Gert Spaan became used to taking risks in order to help people whom he considered needed his assistance. His family described Gert as a typical “obstinaat” farmer. In principle he was not going to be downtrodden by the German occupier. He engaged in these illegal activities of killing animals simply to provide food for people in Arnhem who were short of food. So he had already put himself at risk. It was in this way that he was drawn into helping escaped allied soldiers.
Gert Spaan was, in fact, much more worried that a neighbour, who was a member of the Nationaal-Socialistische Beweging (NSB), the local Fascist movement, might get to know of the whereabouts of the two hidden paratroopers. This man had falsely accused Gert of some criminal activity, and this had resulted in his having spent a few days in Arnhem Prison, which had caused great strain to his wife who had to look after their five children while he was locked up.
The book Er op of er onder [v] also tells another anecdote of the time that Chippy Robinson spent hiding on the Spaan farm. One day during one of his walks over the farmland Gert Spaan found a boot protruding from a stack of seeds near his farm. He tugged hard at the boot but it was completely stuck and he could not shift it at all. He called out in his own dialect: “Come out. You can trust us here”, but this appeal produced no result whatsoever and he returned to the two Allied paratroopers hidden in his barn. Because Chippy Robinson spoke and understood Afrikaans (derived from an earlier Dutch dialect) he was the man with whom Gert Spaan could communicate and the three men returned together to the “living” seed stack. Robinson and Esparza then both tugged at the protruding boot, which they found again after searching in the seed stack, but they also had no success. Then the owner of the boot spoke in English, revealing himself also to be an allied paratrooper and a further paratrooper also appeared. Later it became apparent that these two had been looked after for some time at another farm. Again Mr A.G. Hopink, the director of the Tile Factory at Giesbeek, who worked for the Dutch Resistance, took them under his protection, and after a few days these paratroopers were able to leave the farm.
A further story is told about the last stage of the escape of Chippy and Esparza. They were taken safely over the IJssel River and they had to wait on the road below De Steeg together with their guide. A German army vehicle stopped in front of them rather suddenly and a tall German officer asked the guide the way to Zutphen. It could have been a disaster, but the guide kept cool, calm and collected, and quietly indicated the direction they had to take. The German army vehicle headed off as quickly as it had arrived.
The flat cart under which the two paratroopers had their hiding space in the farm barn, was displayed in the Liberation parade in Giesbeek after the end of the war. It bore the proud legend (in Dutch):Hier verborgen wij de parachutisten waar de Moffen niets van wisten (literally, It was here that we hid the paratroopers, such that the Germans knew nothing about them)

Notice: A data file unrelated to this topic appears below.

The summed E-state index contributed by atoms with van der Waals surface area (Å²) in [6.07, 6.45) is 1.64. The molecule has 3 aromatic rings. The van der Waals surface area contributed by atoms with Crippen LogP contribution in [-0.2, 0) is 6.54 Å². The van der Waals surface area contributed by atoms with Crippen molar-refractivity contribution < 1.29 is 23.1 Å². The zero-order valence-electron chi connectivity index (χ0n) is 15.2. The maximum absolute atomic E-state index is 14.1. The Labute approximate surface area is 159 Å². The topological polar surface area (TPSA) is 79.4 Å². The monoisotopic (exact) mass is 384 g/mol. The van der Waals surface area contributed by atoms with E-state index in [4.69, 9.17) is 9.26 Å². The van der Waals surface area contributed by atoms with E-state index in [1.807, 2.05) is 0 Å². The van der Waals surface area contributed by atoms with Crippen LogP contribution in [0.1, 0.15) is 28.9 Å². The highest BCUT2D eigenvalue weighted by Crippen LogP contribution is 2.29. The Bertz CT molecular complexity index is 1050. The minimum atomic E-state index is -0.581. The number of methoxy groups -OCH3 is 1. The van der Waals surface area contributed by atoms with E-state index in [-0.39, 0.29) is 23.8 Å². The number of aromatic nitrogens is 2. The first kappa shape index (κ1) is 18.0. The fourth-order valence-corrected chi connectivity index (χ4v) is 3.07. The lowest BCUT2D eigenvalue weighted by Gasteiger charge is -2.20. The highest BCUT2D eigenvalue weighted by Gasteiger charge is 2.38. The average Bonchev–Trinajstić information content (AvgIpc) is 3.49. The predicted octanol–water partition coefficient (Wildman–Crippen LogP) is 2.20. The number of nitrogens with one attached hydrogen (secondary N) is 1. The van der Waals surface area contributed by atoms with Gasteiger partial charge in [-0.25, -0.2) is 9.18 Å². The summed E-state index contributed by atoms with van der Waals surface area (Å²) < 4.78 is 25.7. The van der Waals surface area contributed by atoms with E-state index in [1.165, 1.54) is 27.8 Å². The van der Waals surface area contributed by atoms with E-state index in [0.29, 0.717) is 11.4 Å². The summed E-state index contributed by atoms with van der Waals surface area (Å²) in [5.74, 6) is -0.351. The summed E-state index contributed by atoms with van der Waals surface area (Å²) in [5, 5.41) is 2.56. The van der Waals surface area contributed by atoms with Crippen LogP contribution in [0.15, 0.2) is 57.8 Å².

The descendants of Gert and Aleida Spaan still proudly cherish the certificates Gert received, both from the American and British government, recognising the help he gave to British soldiers enabling them to make their escape.
Peter Elliott grew up in South Africa, and went to school there, where he was taught history by Chippy. During his working career, Peter was a lawyer in the UK, but now lives with his wife in South West France, pursuing his interest in history. Apart from writing articles for journals, he has published three books, two of which have a Southern African Art History tilt. One of his books, Eight Months in the Veneto, is a story of British Liaison Officers who spent time with the partisans in the mountains of Veneto, Italy, in 1944-45. For more on Mr. Elliott, click here.
[i] The full story of the defence of the schoolhouse is told in the publication Arnhem Stories. Soldiers and civilians in and after September 1944, compiled by Geert Maassen for ABRG forum (2014): Chapter entitled Chippy Robinson: A South African at the Battle of Arnhem, by Peter Elliott.
[ii] Every British soldier who escaped from behind enemy lines was required, on his return, to make a report: Chippy’s own first-hand account of his escape after the Battle of Arnhem is contained in his report: Escape and Evasion Report of Capt. W.H. Robinson M.I.9/S/P.G./(G) 2870: National Archives Catalogue Reference WO/208/3325
[iii] The two American soldiers, Privates Matt and Esparza, were both of the 505th Parachute Infantry Regiment, 82nd Airborne Division.
[iv] The others were: Privates Lorne and Ross, 156 Bn. Para. Regt.; Lieut. Hindley, Ist Para. Sqn,. R.E.
[v] The book is entitled Er op of er onder, Hoe Achterhoek en Lijmers de Duitsche besetting doorstonden en ervan werden bevrijd , verzameld door W.P. Nederkoorn and G.J.B. Stork , pages 365 to 366: The title literally means Make or break, how Achterhoek and Lijmers survived the German occupation and were liberated.